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Funnel plots have traditionally been used for analyzing publication bias. This is invalid for COVID-19 acute treatment trials — the underlying assumptions are invalid, which we can demonstrate with a simple example. Consider a set of hypothetical perfect trials with no bias. Figure 20 plot A shows a funnel plot for a simulation of 80 perfect trials, with random group sizes, and each patient's outcome randomly sampled (10% control event probability, and a 30% effect size for treatment). Analysis shows no asymmetry (p > 0.05). In plot B, we add a single typical variation in COVID-19 treatment trials — treatment delay. Consider that efficacy varies from 90% for treatment within 24 hours, reducing to 10% when treatment is delayed 3 days. In plot B, each trial's treatment delay is randomly selected. Analysis now shows highly significant asymmetry, p < 0.0001, with six variants of Egger's test all showing p < 0.05 [Egger, Harbord, Macaskill, Moreno, Peters, Rothstein, Rücker, Stanley]. Note that these tests fail even though treatment delay is uniformly distributed. In reality treatment delay is more complex — each trial has a different distribution of delays across patients, and the distribution across trials may be biased (e.g., late treatment trials may be more common). Similarly, many other variations in trials may produce asymmetry, including dose, administration, duration of treatment, differences in SOC, comorbidities, age, variants, and bias in design, implementation, analysis, and reporting.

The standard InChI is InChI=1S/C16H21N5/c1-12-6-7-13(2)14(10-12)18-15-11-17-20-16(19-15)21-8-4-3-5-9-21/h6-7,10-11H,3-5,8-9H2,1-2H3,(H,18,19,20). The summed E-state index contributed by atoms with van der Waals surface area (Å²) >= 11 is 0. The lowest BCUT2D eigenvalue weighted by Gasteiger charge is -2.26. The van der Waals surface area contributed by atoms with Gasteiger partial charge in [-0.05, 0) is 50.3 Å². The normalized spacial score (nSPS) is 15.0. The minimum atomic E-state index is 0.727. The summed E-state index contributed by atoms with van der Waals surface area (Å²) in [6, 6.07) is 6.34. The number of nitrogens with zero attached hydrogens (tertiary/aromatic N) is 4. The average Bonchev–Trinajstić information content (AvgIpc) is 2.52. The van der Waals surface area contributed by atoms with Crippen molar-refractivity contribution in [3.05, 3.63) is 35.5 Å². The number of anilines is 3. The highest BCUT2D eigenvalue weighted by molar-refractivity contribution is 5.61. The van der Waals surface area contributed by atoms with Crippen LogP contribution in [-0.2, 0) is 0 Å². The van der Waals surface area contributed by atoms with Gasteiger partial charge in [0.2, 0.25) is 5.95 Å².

Figure 20. Example funnel plot analysis for simulated perfect trials.
Pharmaceutical drug trials often have conflicts of interest whereby sponsors or trial staff have a financial interest in the outcome being positive. Favipiravir for COVID-19 lacks this because it is off-patent, has multiple manufacturers, and is very low cost. In contrast, most COVID-19 favipiravir trials have been run by physicians on the front lines with the primary goal of finding the best methods to save human lives and minimize the collateral damage caused by COVID-19. While pharmaceutical companies are careful to run trials under optimal conditions (for example, restricting patients to those most likely to benefit, only including patients that can be treated soon after onset when necessary, and ensuring accurate dosing), not all favipiravir trials represent the optimal conditions for efficacy.